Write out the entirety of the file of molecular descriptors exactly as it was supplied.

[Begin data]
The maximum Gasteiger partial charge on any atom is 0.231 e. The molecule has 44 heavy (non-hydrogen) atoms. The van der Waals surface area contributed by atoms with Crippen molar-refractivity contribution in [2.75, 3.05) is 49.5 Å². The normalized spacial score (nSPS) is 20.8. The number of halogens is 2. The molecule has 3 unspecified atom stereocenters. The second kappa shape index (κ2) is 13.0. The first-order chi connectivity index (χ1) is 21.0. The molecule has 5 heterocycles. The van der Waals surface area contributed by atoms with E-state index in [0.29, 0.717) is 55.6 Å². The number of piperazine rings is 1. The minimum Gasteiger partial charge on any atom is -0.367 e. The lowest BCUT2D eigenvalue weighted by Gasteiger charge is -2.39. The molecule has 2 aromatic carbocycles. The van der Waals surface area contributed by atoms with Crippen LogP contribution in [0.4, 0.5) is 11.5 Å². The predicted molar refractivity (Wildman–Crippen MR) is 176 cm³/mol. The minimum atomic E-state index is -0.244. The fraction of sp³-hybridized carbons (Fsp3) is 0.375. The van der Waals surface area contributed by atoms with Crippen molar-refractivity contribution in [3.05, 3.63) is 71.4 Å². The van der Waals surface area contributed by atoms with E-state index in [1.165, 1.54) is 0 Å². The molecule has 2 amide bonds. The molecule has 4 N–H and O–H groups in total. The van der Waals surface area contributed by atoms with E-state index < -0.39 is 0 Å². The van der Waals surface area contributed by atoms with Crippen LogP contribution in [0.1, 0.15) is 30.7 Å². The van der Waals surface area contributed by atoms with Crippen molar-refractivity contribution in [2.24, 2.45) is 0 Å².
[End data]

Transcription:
The maximum Gasteiger partial charge on any atom is 0.231 e. The molecule has 44 heavy (non-hydrogen) atoms. The van der Waals surface area contributed by atoms with Crippen molar-refractivity contribution in [2.75, 3.05) is 49.5 Å². The normalized spacial score (nSPS) is 20.8. The number of halogens is 2. The molecule has 3 unspecified atom stereocenters. The second kappa shape index (κ2) is 13.0. The first-order chi connectivity index (χ1) is 21.0. The molecule has 5 heterocycles. The van der Waals surface area contributed by atoms with E-state index in [0.29, 0.717) is 55.6 Å². The number of piperazine rings is 1. The minimum Gasteiger partial charge on any atom is -0.367 e. The lowest BCUT2D eigenvalue weighted by Gasteiger charge is -2.39. The molecule has 2 aromatic carbocycles. The van der Waals surface area contributed by atoms with Crippen LogP contribution in [0.4, 0.5) is 11.5 Å². The predicted molar refractivity (Wildman–Crippen MR) is 176 cm³/mol. The minimum atomic E-state index is -0.244. The fraction of sp³-hybridized carbons (Fsp3) is 0.375. The van der Waals surface area contributed by atoms with Crippen molar-refractivity contribution in [3.05, 3.63) is 71.4 Å². The van der Waals surface area contributed by atoms with E-state index in [1.165, 1.54) is 0 Å². The molecule has 2 amide bonds. The molecule has 4 N–H and O–H groups in total. The van der Waals surface area contributed by atoms with E-state index < -0.39 is 0 Å². The van der Waals surface area contributed by atoms with Crippen LogP contribution in [0.1, 0.15) is 30.7 Å². The van der Waals surface area contributed by atoms with Crippen molar-refractivity contribution in [2.24, 2.45) is 0 Å².